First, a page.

A five-judge New York appeals court panel issued a unanimous order yesterday upholding a lower court’s decision that Davidson Kempner Capital Management did not have standing to sue special servicer C-III over servicing practices.
In the 31 May order, the New York Supreme Court Appellate Division panel’s narrowly focused opinion found that DKCM failed to comply with the pooling and servicing agreement’s no-action clause, which states that a certificate holder must give the trustee a written notice of a default before filing a suit.
“Plaintiffs did not provide the trustee with written notice of an actionable event of default under the PSA prior to instituting this action and therefore do not have standing to assert this claim,” the order states. “Accordingly, the action was properly dismissed.”
Given that determination, the panel stated it did not need to address any other arguments.
DKCM had appealed the 31 July 2017 dismissal of its suit against special servicer C-III, arguing that it has the right to sue on behalf of all trust beneficiaries of CSMC 2007-C5.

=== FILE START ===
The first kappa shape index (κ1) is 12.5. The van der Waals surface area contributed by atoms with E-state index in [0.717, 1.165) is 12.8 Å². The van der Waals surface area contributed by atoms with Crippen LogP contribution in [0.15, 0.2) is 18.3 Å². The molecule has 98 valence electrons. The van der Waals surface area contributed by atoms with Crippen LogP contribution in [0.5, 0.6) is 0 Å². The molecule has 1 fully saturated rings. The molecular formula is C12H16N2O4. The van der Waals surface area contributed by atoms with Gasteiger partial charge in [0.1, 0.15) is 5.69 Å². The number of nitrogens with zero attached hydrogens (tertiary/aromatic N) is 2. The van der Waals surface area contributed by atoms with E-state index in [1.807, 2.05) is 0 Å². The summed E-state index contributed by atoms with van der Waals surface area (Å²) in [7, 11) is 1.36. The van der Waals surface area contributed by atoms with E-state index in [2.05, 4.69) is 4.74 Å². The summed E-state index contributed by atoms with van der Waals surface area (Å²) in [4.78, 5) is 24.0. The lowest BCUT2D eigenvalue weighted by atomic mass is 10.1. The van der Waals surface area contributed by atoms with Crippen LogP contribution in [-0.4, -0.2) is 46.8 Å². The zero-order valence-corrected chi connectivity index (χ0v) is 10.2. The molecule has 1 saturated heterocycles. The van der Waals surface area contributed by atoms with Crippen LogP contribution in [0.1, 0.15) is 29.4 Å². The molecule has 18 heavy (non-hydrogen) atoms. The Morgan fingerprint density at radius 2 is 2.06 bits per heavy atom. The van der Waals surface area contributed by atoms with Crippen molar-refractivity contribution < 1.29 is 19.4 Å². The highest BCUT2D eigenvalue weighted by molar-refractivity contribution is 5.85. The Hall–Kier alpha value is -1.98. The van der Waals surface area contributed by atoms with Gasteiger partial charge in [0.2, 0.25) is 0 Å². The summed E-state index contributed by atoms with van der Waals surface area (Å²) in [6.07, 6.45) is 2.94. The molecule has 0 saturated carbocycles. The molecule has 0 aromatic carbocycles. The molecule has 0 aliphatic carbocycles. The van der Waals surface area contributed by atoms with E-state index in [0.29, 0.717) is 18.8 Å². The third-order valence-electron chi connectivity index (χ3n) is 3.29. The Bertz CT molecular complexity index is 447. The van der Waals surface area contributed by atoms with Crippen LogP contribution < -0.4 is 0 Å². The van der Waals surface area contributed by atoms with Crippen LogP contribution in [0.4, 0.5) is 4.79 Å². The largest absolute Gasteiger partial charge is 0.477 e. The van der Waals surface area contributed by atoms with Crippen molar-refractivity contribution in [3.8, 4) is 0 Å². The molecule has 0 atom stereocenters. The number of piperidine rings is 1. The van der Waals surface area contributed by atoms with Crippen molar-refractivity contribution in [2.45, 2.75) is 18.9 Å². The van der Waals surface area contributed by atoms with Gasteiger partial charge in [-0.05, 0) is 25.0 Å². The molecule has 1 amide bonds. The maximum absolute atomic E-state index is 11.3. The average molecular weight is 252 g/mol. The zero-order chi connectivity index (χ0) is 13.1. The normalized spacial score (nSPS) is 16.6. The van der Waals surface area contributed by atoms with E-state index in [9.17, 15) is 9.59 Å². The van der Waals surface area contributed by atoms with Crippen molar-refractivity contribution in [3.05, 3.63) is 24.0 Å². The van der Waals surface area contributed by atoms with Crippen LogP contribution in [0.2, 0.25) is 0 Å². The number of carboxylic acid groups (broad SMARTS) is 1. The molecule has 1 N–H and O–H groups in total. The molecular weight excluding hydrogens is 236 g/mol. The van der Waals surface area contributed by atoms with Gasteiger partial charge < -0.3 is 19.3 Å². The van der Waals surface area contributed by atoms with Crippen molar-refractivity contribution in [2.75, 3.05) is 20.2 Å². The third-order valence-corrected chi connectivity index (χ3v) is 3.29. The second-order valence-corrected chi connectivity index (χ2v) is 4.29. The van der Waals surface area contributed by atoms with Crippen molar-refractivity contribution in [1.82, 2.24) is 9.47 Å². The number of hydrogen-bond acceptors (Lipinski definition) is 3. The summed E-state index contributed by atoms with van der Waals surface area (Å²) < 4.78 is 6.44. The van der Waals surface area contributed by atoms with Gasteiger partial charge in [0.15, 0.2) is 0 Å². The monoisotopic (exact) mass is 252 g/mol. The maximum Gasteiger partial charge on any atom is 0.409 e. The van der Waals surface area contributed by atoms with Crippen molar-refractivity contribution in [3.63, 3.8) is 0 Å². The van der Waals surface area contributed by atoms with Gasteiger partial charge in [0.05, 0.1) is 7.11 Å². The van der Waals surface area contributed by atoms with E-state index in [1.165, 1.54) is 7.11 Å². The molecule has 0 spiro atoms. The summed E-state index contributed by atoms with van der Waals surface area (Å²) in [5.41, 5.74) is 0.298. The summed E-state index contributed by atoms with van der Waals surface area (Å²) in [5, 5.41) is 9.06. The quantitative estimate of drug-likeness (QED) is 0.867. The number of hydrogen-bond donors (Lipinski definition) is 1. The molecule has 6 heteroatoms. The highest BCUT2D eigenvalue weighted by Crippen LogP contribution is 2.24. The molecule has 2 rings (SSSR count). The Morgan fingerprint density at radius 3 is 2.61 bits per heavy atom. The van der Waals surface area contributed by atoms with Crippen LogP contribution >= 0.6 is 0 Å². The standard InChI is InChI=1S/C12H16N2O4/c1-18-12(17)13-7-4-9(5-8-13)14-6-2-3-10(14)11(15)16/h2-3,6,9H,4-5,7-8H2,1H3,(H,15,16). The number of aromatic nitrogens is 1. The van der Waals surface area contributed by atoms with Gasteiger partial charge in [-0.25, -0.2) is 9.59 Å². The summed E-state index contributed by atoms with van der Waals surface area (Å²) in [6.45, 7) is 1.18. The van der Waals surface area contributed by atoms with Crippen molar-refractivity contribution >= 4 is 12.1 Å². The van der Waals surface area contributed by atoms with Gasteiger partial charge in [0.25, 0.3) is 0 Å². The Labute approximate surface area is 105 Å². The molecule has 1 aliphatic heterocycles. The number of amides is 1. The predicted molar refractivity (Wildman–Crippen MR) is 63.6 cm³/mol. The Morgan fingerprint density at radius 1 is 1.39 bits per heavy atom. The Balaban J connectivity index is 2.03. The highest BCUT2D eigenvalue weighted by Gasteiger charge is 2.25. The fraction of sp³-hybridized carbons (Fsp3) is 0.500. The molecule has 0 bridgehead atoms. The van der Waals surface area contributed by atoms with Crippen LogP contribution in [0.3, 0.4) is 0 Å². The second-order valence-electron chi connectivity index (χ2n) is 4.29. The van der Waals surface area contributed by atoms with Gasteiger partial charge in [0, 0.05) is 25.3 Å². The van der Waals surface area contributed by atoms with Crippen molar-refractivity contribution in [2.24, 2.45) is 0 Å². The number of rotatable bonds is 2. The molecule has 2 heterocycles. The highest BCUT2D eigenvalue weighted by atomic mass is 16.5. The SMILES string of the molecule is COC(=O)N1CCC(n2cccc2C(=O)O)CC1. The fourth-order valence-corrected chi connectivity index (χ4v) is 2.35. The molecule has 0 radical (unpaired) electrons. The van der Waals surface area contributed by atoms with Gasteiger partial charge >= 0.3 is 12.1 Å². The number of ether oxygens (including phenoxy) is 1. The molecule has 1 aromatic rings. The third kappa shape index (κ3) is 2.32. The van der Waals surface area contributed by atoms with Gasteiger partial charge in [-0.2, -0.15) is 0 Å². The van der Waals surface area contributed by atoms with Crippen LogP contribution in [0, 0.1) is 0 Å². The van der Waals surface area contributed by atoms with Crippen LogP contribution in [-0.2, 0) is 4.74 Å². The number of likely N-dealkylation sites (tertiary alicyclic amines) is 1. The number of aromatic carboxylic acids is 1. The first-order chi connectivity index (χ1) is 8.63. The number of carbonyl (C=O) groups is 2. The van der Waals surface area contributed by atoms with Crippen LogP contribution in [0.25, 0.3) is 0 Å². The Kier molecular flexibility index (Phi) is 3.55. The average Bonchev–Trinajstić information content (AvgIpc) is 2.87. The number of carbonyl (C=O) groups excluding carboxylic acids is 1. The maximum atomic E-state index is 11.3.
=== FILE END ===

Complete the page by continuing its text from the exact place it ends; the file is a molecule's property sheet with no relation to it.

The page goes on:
Judge O. Peter Sherwood of the Supreme Court of the State of New York ruled that DKCM didn’t have standing to sue the special servicer in part due to the pooling and servicing agreement’s no-action clause, as reported (see story, 3 August).
A spokesperson for C-III declined to comment and an attorney for Davidson Kempner did not respond.
DKCM is battling its case outside the appeal as well.
After the dismissal, DKCM regrouped by responding to some of the critiques in the judge’s decision. On 14 December it filed a similar suit against the special servicer in New York Supreme Court. But unlike its first suit, this time DKCM sued directly, on its own behalf, rather than “derivatively” along with all CMBS bondholders.
And in a 27 September letter, DKCM gave the trustee renewed notice of its view that C-III breached the servicing standard on the Jericho loan, requesting that the trustee take action and “explicitly notified the trustee that this same conduct constituted an enumerated event of default” under the PSA, as reported.
The original case spotlighted the special servicers’ use of the controversial fair value purchase option in CMBS deals and the remedies that bondholders can use to recoup value from distressed securitizations.
The suit, filed in 2016, alleged a scheme by C-III to sell loans out of the CSMC trust at artificially low prices, as reported. The two credits highlighted in the original suit are a USD 190.8m loan on the Gulf Coast Town Center mall in Fort Myers, Florida, and a USD 165m loan that backed a Long Island office complex in Jericho, New York.
The case is M.H. Davidson vs. C-III Asset Management, 652571-2016, in New York Supreme Court’s Appellate Division.
by Maura Webber Sadovi